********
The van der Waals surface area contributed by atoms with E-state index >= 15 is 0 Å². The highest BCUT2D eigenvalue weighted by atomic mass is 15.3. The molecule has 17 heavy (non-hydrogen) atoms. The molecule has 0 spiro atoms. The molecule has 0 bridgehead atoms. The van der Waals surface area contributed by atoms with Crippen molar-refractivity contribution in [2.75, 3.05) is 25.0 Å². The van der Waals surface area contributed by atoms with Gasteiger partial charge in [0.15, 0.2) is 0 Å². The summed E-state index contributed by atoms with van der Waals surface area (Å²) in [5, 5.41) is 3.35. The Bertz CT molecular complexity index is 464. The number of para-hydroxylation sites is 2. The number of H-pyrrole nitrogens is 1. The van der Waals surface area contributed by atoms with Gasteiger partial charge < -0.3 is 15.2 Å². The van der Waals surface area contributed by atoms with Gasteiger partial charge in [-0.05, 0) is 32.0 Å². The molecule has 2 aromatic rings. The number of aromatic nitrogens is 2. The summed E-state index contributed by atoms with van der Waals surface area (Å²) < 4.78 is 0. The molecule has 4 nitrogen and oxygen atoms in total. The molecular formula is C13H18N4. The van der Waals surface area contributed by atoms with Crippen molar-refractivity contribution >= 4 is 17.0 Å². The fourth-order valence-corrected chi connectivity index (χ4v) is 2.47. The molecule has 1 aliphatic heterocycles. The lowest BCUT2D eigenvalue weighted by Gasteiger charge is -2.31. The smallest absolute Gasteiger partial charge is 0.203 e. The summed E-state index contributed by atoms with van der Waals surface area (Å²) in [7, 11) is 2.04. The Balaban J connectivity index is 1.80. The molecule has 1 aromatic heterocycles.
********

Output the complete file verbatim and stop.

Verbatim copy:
The van der Waals surface area contributed by atoms with E-state index >= 15 is 0 Å². The highest BCUT2D eigenvalue weighted by atomic mass is 15.3. The molecule has 17 heavy (non-hydrogen) atoms. The molecule has 0 spiro atoms. The molecule has 0 bridgehead atoms. The van der Waals surface area contributed by atoms with Crippen molar-refractivity contribution in [2.75, 3.05) is 25.0 Å². The van der Waals surface area contributed by atoms with Gasteiger partial charge in [0.15, 0.2) is 0 Å². The summed E-state index contributed by atoms with van der Waals surface area (Å²) in [5, 5.41) is 3.35. The Bertz CT molecular complexity index is 464. The number of para-hydroxylation sites is 2. The number of H-pyrrole nitrogens is 1. The van der Waals surface area contributed by atoms with Gasteiger partial charge < -0.3 is 15.2 Å². The van der Waals surface area contributed by atoms with Gasteiger partial charge in [-0.05, 0) is 32.0 Å². The molecule has 2 aromatic rings. The number of aromatic nitrogens is 2. The summed E-state index contributed by atoms with van der Waals surface area (Å²) < 4.78 is 0. The molecule has 4 nitrogen and oxygen atoms in total. The molecular formula is C13H18N4. The van der Waals surface area contributed by atoms with Crippen molar-refractivity contribution >= 4 is 17.0 Å². The fourth-order valence-corrected chi connectivity index (χ4v) is 2.47. The molecule has 1 aliphatic heterocycles. The lowest BCUT2D eigenvalue weighted by Gasteiger charge is -2.31. The smallest absolute Gasteiger partial charge is 0.203 e. The summed E-state index contributed by atoms with van der Waals surface area (Å²) in [7, 11) is 2.04. The Balaban J connectivity index is 1.80. The molecule has 1 aromatic heterocycles.